Selection of aquatic vegetation in river habitats by Eurasian beaver (Castor fiber) in South-Eastern Norway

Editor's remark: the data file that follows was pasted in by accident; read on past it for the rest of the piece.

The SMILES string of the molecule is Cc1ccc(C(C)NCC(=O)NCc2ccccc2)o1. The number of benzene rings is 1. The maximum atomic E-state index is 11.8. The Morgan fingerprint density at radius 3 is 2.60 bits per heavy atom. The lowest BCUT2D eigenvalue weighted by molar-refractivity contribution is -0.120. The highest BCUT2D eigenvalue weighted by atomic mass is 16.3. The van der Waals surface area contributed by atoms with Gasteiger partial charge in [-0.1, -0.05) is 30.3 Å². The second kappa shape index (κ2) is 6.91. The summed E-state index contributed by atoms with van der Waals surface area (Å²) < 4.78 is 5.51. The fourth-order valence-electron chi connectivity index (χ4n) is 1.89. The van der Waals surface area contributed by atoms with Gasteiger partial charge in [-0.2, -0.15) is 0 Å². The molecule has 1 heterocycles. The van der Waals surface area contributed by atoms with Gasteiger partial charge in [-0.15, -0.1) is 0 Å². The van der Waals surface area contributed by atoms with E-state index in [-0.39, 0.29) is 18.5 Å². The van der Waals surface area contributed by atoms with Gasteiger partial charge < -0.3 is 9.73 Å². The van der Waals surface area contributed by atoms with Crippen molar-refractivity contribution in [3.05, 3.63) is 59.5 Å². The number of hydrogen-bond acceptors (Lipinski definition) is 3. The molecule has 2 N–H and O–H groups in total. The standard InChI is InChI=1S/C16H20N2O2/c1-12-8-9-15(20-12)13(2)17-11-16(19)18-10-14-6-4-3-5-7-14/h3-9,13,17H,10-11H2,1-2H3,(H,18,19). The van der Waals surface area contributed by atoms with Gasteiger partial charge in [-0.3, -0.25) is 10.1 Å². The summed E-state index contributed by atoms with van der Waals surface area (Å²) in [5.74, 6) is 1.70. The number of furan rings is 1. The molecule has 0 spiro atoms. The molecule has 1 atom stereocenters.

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Habitat selection in animals is evident when the choosing of habitat is disproportionate to its availability, usually when habitat characteristics differ in quantity and quality. A very important factor of their use is the availability and suitability of food. Herbivores rely on the vegetation around them for food, and semi-aquatic mammals often use both terrestrial and aquatic vegetation to supply their diet. Aquatic plants are referred to as macrophytes in aquatic botany, and are an integral part of lake and river ecosystems, known to impact both biotic and abiotic features of the environment. Beavers (Castor spp.) are opportunistic and choosy generalist herbivores, and will vary their diet with availability and seasonality. Their diet is mainly composed of woody plants such as willows (Salix spp.) and aspens (Populus spp.) during winter, and grasses, forbs and aquatic plants during summer. Aquatic plants are known to have a higher nutrient content than many terrestrial plants, and beavers forage for example on water lilies (Nuphar spp. and Nymphaea spp.), water lobelia (Lobelia dortmanna), horsetails (Equisetum spp.) and pondweeds (Potamogeton spp.). We studied aquatic vegetation composition of diving and available locations in river habitats of Eurasian beavers (Castor fiber) in south-eastern Norway, to see if beavers selected on certain macrophyte communities over others. We did this in eight beaver territories in the Saua river system in Telemark county. We modelled diving probability with generalized linear mixed models, and found that important diving characteristics included depth, distance to lodge and river edge, sediment type and vegetation cover. Unique insights into diving preferences were obtained, but future research is much needed.